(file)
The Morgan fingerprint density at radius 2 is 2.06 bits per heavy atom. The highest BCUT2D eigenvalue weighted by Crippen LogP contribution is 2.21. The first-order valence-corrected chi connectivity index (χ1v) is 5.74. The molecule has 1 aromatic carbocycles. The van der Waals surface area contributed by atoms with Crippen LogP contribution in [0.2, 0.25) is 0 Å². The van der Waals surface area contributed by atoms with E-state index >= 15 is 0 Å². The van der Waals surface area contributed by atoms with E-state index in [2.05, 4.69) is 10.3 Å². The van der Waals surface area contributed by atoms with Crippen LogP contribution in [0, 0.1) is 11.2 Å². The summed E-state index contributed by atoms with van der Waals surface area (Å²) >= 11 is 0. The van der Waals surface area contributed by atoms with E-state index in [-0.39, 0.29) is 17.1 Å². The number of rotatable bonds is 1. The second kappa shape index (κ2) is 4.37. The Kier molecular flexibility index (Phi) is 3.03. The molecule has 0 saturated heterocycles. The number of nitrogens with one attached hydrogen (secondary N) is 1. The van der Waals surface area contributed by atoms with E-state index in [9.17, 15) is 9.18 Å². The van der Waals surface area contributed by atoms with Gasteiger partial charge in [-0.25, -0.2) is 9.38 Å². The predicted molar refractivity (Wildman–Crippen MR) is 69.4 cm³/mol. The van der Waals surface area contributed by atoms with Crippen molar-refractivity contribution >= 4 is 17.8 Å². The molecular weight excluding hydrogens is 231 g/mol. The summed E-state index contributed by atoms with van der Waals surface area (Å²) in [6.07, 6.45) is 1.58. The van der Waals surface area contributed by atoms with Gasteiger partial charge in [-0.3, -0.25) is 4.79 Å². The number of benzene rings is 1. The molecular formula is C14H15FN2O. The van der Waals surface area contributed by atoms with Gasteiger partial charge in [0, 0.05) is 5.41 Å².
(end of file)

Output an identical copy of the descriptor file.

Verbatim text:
The Morgan fingerprint density at radius 2 is 2.06 bits per heavy atom. The highest BCUT2D eigenvalue weighted by Crippen LogP contribution is 2.21. The first-order valence-corrected chi connectivity index (χ1v) is 5.74. The molecule has 1 aromatic carbocycles. The van der Waals surface area contributed by atoms with Crippen LogP contribution in [0.2, 0.25) is 0 Å². The van der Waals surface area contributed by atoms with E-state index >= 15 is 0 Å². The van der Waals surface area contributed by atoms with E-state index in [2.05, 4.69) is 10.3 Å². The van der Waals surface area contributed by atoms with Crippen LogP contribution in [0, 0.1) is 11.2 Å². The summed E-state index contributed by atoms with van der Waals surface area (Å²) >= 11 is 0. The van der Waals surface area contributed by atoms with E-state index in [-0.39, 0.29) is 17.1 Å². The number of rotatable bonds is 1. The second kappa shape index (κ2) is 4.37. The Kier molecular flexibility index (Phi) is 3.03. The molecule has 0 saturated heterocycles. The number of nitrogens with one attached hydrogen (secondary N) is 1. The van der Waals surface area contributed by atoms with E-state index in [9.17, 15) is 9.18 Å². The van der Waals surface area contributed by atoms with Gasteiger partial charge in [-0.25, -0.2) is 9.38 Å². The predicted molar refractivity (Wildman–Crippen MR) is 69.4 cm³/mol. The van der Waals surface area contributed by atoms with Crippen molar-refractivity contribution >= 4 is 17.8 Å². The molecular weight excluding hydrogens is 231 g/mol. The summed E-state index contributed by atoms with van der Waals surface area (Å²) in [6.07, 6.45) is 1.58. The van der Waals surface area contributed by atoms with Gasteiger partial charge in [-0.3, -0.25) is 4.79 Å². The number of benzene rings is 1. The molecular formula is C14H15FN2O. The van der Waals surface area contributed by atoms with Gasteiger partial charge in [0, 0.05) is 5.41 Å².